Black Sabbath– Black Sabbath

Coyne has never been interested in fads and only truly rejoices in originality. One such artists who had that in bucketloads, certainly at the beginning of his career was Ozzy Osbourme. “There’s so much hype connected to Ozzy Osbourne, so it’s hard to get back to the kernel of originality that started the whole thing,” recalled Coyne. “But when you go back and listen to this record, you think, ‘Yeah, this really did change the sound in a big way ’” said Coyne while talking about Black Sabbath’s impressive debut album from 1970.

Coyne goes on to explain how the band’s guitarist Tony Iommi is an absolute genius noting the struggles Iommi faced after he suffered a finger injury which left him without the perfect use of most of his digits on his right hand. “He’s playing not just great, unique guitar, but he’s doing it with fucked-up fingers!” says Coyne, also sharing how that changed Iommi’s style into something unique, “But it’s because his fingers were fucked up that he just said, ‘Well, I have to play this way.'”

According to Coyne, the album is worthwhile because it has a soul and an essence and is not just “devil-worshipping” “drugged out” music as it’s known to be. “It’s about a dude who was determined to make music, and he was forced to make music his own way. How lucky for us.”

Bitches Brew – Miles Davis

Another album that released the same year but completely offered a completely different musical experience from Black Sabbath’s, was the American Jazz trumpeter Miles Davis’ double studio album. Experimenting with electrical instruments Davis departed from traditional jazz to explore rock-influenced arrangements.

Bitches Brew overtook all the other stuff in my evolution of who I was going to become and how I made music,” revealed Coyne. “Miles, at this time, was starting to get rid of the form of music, so it became more abstract and interpretive, but no less powerful” said the singer, clearly enamoured by the jazzman’s originality.

It’s a style that hugely informed Coyne’s own musical journey, despite struggling with it initially: “At first, it was difficult for me to understand, because I was still thinking, ‘How do you make music? ‘ Little by little, it sunk in, and then it became, ‘Well, there is no one way. There’s just your way.’” Coyne eventually understood that any musician who stood by their creativity for long ended up in the same position as Davis where forms and structures do not impress them anymore.

As Coyne puts it perfectly, “it’s more about the expression.”

Lonerism – Tame Impala

Jumping from the 1970s to 2012, the Australian musical project Tame Impala’s second studio album made it to Coyne’s list. Talking about the critically acclaimed bestseller Coyne said, “Kevin Parker, has got a depth and an attention to sound that is familiar, like psychedelic-rock guitar music, but what really draws me in is that it’s not like that stuff at all. There’s no real emphasis on the drumming or guitar playing; it’s this strange, two-dimensional concoction.”

Coyne recalled the particular moment when he was bewitched by the songs in the album. The Flaming Lips was playing with Tame Impala at a concert and with each song of the latter the former was like “What’s that?” and each time the reply would be “Oh, that’s on the new record.” The transcendental quality of this album is what draws Coyne to it like a moth to a flame: “There’s an unspeakable quality to it. I never know what the fuck they’re saying in the lyrics, so there’s a mystical thing going on. I think I’m singing along, but then I’m like, ‘What are the words?’”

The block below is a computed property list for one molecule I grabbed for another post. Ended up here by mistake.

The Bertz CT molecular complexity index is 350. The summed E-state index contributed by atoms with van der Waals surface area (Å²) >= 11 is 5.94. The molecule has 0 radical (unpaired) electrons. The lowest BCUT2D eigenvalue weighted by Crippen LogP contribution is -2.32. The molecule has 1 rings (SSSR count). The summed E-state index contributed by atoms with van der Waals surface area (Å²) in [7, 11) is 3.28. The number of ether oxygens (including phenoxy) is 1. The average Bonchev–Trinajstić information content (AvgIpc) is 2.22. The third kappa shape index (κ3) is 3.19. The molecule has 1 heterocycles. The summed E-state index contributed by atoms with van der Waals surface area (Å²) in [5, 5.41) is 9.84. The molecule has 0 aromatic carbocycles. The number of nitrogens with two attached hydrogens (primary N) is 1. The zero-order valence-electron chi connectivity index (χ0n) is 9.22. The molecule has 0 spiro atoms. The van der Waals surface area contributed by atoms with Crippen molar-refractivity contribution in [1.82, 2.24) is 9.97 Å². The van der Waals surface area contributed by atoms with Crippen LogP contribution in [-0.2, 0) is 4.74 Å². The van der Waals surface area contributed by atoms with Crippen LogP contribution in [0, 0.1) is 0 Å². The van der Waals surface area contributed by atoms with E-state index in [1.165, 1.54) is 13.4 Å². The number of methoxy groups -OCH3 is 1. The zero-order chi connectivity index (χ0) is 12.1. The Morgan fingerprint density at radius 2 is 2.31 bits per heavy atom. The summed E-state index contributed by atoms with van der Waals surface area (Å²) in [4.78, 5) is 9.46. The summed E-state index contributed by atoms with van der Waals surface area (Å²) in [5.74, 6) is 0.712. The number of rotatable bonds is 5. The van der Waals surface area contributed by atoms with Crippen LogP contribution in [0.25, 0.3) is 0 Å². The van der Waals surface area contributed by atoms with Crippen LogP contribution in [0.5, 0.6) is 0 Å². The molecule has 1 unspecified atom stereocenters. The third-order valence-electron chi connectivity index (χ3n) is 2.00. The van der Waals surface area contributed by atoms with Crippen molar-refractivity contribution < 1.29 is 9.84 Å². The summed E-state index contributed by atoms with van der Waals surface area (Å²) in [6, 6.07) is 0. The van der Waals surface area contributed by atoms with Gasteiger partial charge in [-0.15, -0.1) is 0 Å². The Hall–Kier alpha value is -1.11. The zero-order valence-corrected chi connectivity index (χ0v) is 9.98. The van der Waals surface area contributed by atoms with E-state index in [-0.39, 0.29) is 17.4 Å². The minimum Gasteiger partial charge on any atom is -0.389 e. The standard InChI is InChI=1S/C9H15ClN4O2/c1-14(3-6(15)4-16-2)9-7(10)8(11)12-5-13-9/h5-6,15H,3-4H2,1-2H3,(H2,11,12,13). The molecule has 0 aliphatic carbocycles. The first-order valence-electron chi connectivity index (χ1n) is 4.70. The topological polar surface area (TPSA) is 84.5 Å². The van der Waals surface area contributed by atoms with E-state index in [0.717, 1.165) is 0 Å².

Feather Float – OOIOO

One noticeable thing about Coyne’s choice of music is the variety. Not only does he listen and appreciate a wide variety of english music but also Japanese music. Introducing OOIOO he said, “They’re a Japanese offshoot of another band [the Boredoms], and they’ve got a number of great albums. Feather Float is their masterpiece, in my opinion.

The creative-force of the band, a woman named Yoshimi P-We, was part of a Flaming Lips project called Yoshimi Battles The Pink Robots. Yoshimi fascinated Coyne so much that the band named their album after her. “It was made in 1999, but you could listen to it now and think it’s brand new; it still sounds like it’s from the future. What a great, bizarre, unexpected entity.”

Coyne added, “Yoshimi is one of those strange genius musicians that you just don’t see that much. At one time she’s a drummer, and then she’s a guitar player, a singer and a trumpet player. That’s a rare thing.” It’s one thing to influence an artist and its another to garner the kind of respect Coyne clearly holds for P-We.

Planet Of The Apes – Original Motion Picture Soundtrack

“I was drawn to this when it was reissued on CD about 10 or 12 years ago. Jerry Goldsmith was the composer and conductor, and man, he made a real mindfuck of an album” said Coyne about the soundtrack of the 2001 Tim Burton science fiction, making it one of the more unusual picks.

Coyne was upset as the film didn’t feature as much of the album as it should have. He said, “When you hear this 35 minutes of music, you can just imagine that every other composer in the world knew that this was a landmark. It was ahead of its time – you’ve heard it in all kinds of music since then.”

It’s a record that desrves its place in Coyne’s list and perhaps in your future listening.

Bloom – Beach House

The dominant letter ‘B’ makes its return to close off Coyne’s list. This time its the American dream pop duo and the album of choice is the duo’s 2012 release ‘Bloom.’ Pointing out the sheer contrast between the duo’s personality and the music they make Coyne said, “I get texts from Victoria [Legrand], who is such a great, funny, sweet person. But Beach House’s music is just the opposite: It’s so, so sad that it’s almost serious.

“When you can get to the bottom of what Victoria’s singing about, though, you find that there’s a great sense of humour in there. I think that’s why the music is so perfect.”

It’s a contrast that Coyne too has taken into his own work leaving The Flaming Lips as one of the most indefinable bands of modern times.